Celebrating 40 years of Irish-Chinese Diplomatic Relations
30 January 2019, PwC Headquarters North Wall Quay.
Good morning Ladies and Gentlemen,
I am delighted to be here at PwC headquarters to address members of the Ireland – China business group.
This is a special time in Ireland–China relations as we mark the 40th anniversary of our diplomatic links this year.
40 years is a significant milestone and I believe that it is important to reflect on what we have achieved in that time.
I am very happy to say that economic, social and political ties between Ireland and China continue to deepen to both of our benefits, as we continue our engagements, dialogues and visits in both directions.
Our growing trade and investment relations with China are a cornerstone of our overall relationship, and this is what I will focus on in the short time I have to address you today.
Trade between our two countries is now valued at over €15 billion, and there is scope for this to grow even more in the years ahead.
Our agricultural and agri-food co-operation is particularly important - Ireland’s total food exports to China have been phenomenal, reaching €974 million in 2017, primarily in the dairy, pig and seafood sectors.
Last year saw the reintroduction of Irish Beef into the Chinese Market.
Ireland was the first EU country to achieve this access, a mark not only of the high level of trust placed in Irish goods, but also of the high levels of co-operation between Ireland and China.
So far, six beef plants have been approved to export to China, a very positive start.
Chinese companies have huge faith in Ireland and are increasing their investments here.
For example, last year WuXi [Whoosie] Biologics announced that it would invest over €325 million in a manufacturing facility in Dundalk, the company’s first significant investment outside of China. I was delighted to join them at the event with the Taoiseach.
Not only has our trade and economic relationship blossomed over the last 40 years, but our political relationship has become stronger as we work together on a wide range of opportunities.
The benefits of these close ties cannot be overstated.
In November last year, I was delighted to lead a Trade Mission of forty-five Irish companies to China.
During my time in China I visited Hong Kong, Shenzhen and Shanghai.
In Shanghai, I was particularly pleased to be able to attend the inaugural China International Import Expo, the World’s largest trade exhibition.
During this very successful trade mission, I announced deals worth over €60 million for Irish companies.
So, it is very clear that Irish companies are successfully competing in the Chinese market and I hope that we can continue to compete and develop further opportunities.
There was also a high volume of political exchanges between our two countries in 2018, and we were pleased to welcome the Beijing Party Secretary to Dublin.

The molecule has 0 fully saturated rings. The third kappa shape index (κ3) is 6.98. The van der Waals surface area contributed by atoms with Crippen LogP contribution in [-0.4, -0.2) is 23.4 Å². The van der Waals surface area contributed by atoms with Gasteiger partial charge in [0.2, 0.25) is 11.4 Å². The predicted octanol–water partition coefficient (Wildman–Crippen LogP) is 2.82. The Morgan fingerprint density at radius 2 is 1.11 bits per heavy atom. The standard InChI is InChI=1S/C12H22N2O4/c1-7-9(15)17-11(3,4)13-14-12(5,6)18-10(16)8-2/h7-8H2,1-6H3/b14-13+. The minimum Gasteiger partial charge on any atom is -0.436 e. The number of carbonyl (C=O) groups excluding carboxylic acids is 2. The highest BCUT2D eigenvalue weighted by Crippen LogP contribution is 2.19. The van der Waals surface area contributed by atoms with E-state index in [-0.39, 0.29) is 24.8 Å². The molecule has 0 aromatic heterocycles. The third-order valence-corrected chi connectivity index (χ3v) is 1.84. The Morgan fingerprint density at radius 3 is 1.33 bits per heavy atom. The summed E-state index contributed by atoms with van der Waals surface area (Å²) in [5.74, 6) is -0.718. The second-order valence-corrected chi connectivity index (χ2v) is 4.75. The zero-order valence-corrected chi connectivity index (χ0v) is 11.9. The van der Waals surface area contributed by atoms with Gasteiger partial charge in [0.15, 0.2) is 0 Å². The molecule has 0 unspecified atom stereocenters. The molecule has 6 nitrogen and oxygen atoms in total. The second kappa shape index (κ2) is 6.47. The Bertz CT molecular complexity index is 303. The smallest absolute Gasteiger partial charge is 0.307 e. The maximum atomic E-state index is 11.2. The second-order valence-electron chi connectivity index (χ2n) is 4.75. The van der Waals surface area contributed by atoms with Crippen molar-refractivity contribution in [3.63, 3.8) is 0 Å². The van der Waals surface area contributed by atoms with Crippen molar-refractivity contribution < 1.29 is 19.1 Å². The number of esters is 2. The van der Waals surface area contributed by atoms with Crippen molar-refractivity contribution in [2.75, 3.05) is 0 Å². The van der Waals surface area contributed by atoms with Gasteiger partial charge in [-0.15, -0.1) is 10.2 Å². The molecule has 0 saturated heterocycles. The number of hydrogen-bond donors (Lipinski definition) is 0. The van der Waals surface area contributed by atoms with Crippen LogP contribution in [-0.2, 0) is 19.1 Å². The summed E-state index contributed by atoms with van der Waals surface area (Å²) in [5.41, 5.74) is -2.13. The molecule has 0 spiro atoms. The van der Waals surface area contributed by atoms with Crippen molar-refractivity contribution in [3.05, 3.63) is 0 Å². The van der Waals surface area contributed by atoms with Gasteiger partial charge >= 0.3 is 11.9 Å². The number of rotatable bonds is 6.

Building on this engagement, we intend to continue the high level of political visits in 2019.
In fact, the Government announced last week that my colleague Joe McHugh, our Minister for Education and Skills, will be visiting China on Ireland’s behalf for St. Patrick’s Day.
Improvements in connectivity will be key to achieving our overarching goals for Ireland – China relations.
I am very pleased to see the growing number of direct connections from Dublin airport to China since 2018.
The direct flights to Beijing, and recently announced flights to Shenzhen, as well as direct flights from Dublin to Hong Kong, provide Ireland with direct routes to China.
I am certain that these services will foster the growing trade, tourism, education and cultural links between Ireland and China.
In my view, Ireland also has a key role to play in wider EU - China relations.
In fact, Ireland should be considered as China’s ‘gateway to Europe’.
We have an excellent mix of a stable political system, a skilled and talented workforce, a positive track record and a pro-business environment, with guaranteed access to the European single market.
As an English speaking open economy, a Eurozone member and - as recently evidenced - an influential player in the diplomacy of the EU, Ireland is an attractive prospect for Chinese investors looking to access the European market.
Specifically on Brexit, given the ongoing uncertainty in London, one of my key priorities is to minimise the impact our trade and economy.
My Department is working very hard with our Agencies, and the enterprise community, to address the inevitable negative effects of Brexit on Irish exporters, by supporting the growth and resilience of Irish companies.
Part of that growth and resilience will undoubtedly be due to our increased trading links with China - a large and growing market for the high-quality goods and services that Irish companies trade globally.
The Government, through Enterprise Ireland, is working to deliver a stronger, more diversified export sector.
This will make an even greater contribution to economic growth in Ireland.
Under the Government’s Global Ireland Initiative, Enterprise Ireland’s presence will deepen and expand in China.
The additional resources which have been allocated to Enterprise Ireland and its overseas offices, together with the increased resources to the IDA and Science Foundation Ireland, will help Irish businesses to respond to the challenges of Brexit by seizing new opportunities, including in China.
In conclusion, I would like to say that I am very grateful for the opportunity to join you to mark this important milestone when we celebrate 40 years of Ireland/China diplomatic relations.
Special thanks to PwC for facilitating the event.
I have been delighted to talk about the hugely important business and trade links between our two countries, and I look forward to seeing these links grow further, together with our overall diplomatic relations, in the coming years.